Abstract: Predicting the Future: Should We Learn from Astrology or Astronomy?
DOWNEY, MARLAN W.
The oil and gas business requires a lengthy time from choice of investment until successful return on investments. Long-term investments require consideration of future outcomes. Such analysis represents a prediction of the future; future prices, future costs, future production volumes, future taxes or political risk. Selecting the best investments for growth and future profits requires that the investor understand the uncertainties of predicting the future.
Many have tried to predict the future. Few have had any success. No one consistently has shown accuracy in predicting the future.
If it is important to predict the future, why do we do it so poorly? Are we listening to the wrong people? (do we have the wrong astrologer?) Is our methodology incorrect? (is our science at fault?)
We will discuss some general axioms on predicting the future: (1) future events can be predicted in a rigorous manner only if they represent expected outcomes of physical laws; (2) future events can be predicted with some statistical confidence if they represent a modest extrapolation of consistent history into the future; (3) the farther into the future one predicts, the less reliable history-based predictions should be; (4) predictions become less certain as more parameters influence the event; (5) predictions must be less certain as more precision is required; and (6) predictions of singular future complex events are merely guesses, no matter how they may be swaddled in statistical mumbo jumbo.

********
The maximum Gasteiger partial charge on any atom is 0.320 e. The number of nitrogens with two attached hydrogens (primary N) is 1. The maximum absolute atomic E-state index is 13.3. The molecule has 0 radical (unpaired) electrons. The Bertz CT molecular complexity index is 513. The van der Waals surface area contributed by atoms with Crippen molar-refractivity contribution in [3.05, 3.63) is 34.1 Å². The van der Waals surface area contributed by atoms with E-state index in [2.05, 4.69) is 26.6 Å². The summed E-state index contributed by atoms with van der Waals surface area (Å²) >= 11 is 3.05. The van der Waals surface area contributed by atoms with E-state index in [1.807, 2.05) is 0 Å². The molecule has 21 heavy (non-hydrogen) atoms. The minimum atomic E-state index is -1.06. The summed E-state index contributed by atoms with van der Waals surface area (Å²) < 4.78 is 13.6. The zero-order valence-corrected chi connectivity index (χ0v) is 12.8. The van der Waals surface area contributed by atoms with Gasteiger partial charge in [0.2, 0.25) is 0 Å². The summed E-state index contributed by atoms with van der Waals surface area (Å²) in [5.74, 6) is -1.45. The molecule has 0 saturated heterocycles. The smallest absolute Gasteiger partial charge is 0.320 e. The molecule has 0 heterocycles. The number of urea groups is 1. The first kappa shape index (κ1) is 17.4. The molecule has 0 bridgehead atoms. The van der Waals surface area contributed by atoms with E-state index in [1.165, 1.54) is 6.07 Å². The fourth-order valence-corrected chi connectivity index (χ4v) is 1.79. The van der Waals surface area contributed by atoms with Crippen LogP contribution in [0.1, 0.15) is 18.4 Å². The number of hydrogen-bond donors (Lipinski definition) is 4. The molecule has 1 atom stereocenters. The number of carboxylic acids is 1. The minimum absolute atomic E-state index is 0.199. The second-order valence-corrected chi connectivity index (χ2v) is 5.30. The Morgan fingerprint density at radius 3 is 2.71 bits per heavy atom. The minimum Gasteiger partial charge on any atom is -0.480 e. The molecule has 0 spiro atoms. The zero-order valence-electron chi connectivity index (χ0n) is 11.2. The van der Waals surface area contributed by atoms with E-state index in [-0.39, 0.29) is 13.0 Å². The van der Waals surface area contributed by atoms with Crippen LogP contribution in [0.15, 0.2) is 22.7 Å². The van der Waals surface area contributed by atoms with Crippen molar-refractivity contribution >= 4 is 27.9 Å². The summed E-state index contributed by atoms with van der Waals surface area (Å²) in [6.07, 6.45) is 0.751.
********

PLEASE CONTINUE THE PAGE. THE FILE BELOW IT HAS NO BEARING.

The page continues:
In managing business for the long term, we must understand that the future will never be exactly as we planned or hoped. By maintaining options and flexibility, we can buffer ourselves from the consequences of an always uncertain future.
AAPG Search and Discovery Article #90943©1996-1997 AAPG International Distinguished Lecturers